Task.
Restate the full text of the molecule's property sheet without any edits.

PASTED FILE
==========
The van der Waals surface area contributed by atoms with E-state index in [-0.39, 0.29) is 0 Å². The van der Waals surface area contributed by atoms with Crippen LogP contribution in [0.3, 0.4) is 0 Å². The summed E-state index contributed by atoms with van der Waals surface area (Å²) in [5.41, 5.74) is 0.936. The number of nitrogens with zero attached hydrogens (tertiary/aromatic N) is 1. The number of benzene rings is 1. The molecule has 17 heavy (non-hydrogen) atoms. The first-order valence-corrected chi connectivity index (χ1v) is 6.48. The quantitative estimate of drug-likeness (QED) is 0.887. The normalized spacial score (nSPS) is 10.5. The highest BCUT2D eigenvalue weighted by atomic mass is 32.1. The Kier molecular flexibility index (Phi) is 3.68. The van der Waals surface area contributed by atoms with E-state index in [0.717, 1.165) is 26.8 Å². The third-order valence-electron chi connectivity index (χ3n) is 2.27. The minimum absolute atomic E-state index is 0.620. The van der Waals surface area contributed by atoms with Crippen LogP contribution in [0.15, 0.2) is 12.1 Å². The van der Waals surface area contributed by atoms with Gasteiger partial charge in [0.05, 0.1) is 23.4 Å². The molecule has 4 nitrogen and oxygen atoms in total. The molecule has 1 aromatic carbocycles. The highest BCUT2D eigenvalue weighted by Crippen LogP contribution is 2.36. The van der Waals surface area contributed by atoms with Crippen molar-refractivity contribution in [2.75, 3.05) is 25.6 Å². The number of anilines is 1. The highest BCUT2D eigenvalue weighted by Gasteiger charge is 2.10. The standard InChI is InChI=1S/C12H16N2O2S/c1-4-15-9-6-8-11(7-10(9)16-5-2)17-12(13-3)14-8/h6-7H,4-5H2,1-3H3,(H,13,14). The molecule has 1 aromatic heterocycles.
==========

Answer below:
The van der Waals surface area contributed by atoms with E-state index in [-0.39, 0.29) is 0 Å². The van der Waals surface area contributed by atoms with Crippen LogP contribution in [0.3, 0.4) is 0 Å². The summed E-state index contributed by atoms with van der Waals surface area (Å²) in [5.41, 5.74) is 0.936. The number of nitrogens with zero attached hydrogens (tertiary/aromatic N) is 1. The number of benzene rings is 1. The molecule has 17 heavy (non-hydrogen) atoms. The first-order valence-corrected chi connectivity index (χ1v) is 6.48. The quantitative estimate of drug-likeness (QED) is 0.887. The normalized spacial score (nSPS) is 10.5. The highest BCUT2D eigenvalue weighted by atomic mass is 32.1. The Kier molecular flexibility index (Phi) is 3.68. The van der Waals surface area contributed by atoms with E-state index in [0.717, 1.165) is 26.8 Å². The third-order valence-electron chi connectivity index (χ3n) is 2.27. The minimum absolute atomic E-state index is 0.620. The van der Waals surface area contributed by atoms with Crippen LogP contribution in [0.15, 0.2) is 12.1 Å². The van der Waals surface area contributed by atoms with Gasteiger partial charge in [0.05, 0.1) is 23.4 Å². The molecule has 4 nitrogen and oxygen atoms in total. The molecule has 1 aromatic carbocycles. The highest BCUT2D eigenvalue weighted by Crippen LogP contribution is 2.36. The van der Waals surface area contributed by atoms with Crippen molar-refractivity contribution in [2.75, 3.05) is 25.6 Å². The number of anilines is 1. The highest BCUT2D eigenvalue weighted by Gasteiger charge is 2.10. The standard InChI is InChI=1S/C12H16N2O2S/c1-4-15-9-6-8-11(7-10(9)16-5-2)17-12(13-3)14-8/h6-7H,4-5H2,1-3H3,(H,13,14). The molecule has 1 aromatic heterocycles.